The backlash against cash machines that charge consumers for withdrawing money is weakening, a leading operator of ATMs claimed yesterday.
Moneybox, which operates 2,400 cash dispensers in pubs and other retail locations in the UK, said the number of transactions showed signs of recovery in April compared with levels seen in previous months.
It comes after the group became a casualty of media criticism of the practice of charging fees for cash withdrawals at ATMs, which bosses described as "unprecedented".
Research by the Nationwide Building Society in September last year found that one-third of cash machines in the UK charged for completing a transaction, with costs averaging £1.50.
That means consumers withdrawing £50 per week in five £10 withdrawals would pay over £30 a month in ATM fees.
Among the demands of campaigners were a cap on the level of charges and a code of practice, including prominent and clear warnings on feecharging dispensers --particularly those that have stopped being free.
The Treasury Select Committee earlier this year held an inquiry into fee-charging ATMs, looking at issues such as the impact they might be having on low-income communities and the transparency of charges.
This was because the number of fee- charging machines has grown from none in 1999 to almost 20,000 today - equating to 40 per cent of the UK's cash machine network.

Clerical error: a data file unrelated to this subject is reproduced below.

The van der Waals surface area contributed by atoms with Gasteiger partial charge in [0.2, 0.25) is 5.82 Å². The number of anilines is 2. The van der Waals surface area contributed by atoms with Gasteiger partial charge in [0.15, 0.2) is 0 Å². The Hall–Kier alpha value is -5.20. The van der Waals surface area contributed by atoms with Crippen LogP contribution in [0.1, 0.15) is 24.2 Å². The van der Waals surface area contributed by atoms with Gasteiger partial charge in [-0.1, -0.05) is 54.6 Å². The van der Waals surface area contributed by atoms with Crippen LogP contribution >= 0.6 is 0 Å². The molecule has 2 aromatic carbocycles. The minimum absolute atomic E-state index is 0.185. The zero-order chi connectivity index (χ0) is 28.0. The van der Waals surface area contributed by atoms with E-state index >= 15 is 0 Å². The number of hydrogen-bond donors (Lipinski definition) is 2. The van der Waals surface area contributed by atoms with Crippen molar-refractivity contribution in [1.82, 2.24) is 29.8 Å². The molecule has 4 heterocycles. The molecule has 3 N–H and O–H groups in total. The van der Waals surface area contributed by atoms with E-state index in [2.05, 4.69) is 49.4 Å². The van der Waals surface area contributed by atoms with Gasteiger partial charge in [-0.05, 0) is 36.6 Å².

HBOS - the banking group that owns Halifax and Bank of Scotland - last year sold 816 of its ATMs to Cardpoint for £50 million.
Peter McNamara, executive chairman of Moneybox, has defended the practice on the grounds that consumers were paying a fee for the convenience of withdrawing money and could always wait to use a free machine instead.
Trading has suffered from the storm of criticism and the need to upgrade dispensers to accept "chip and pin" cards, but he said that transactions should improve when the issue falls out of the spotlight.
Details emerged as Moneybox continues to consider takeover proposals from unnamed suitors which could value the company at more than £76 million. The interest comes a year after the company floated on the Alternative Investment Market.
Shares in Moneybox closed last night up 1/2p to 38p.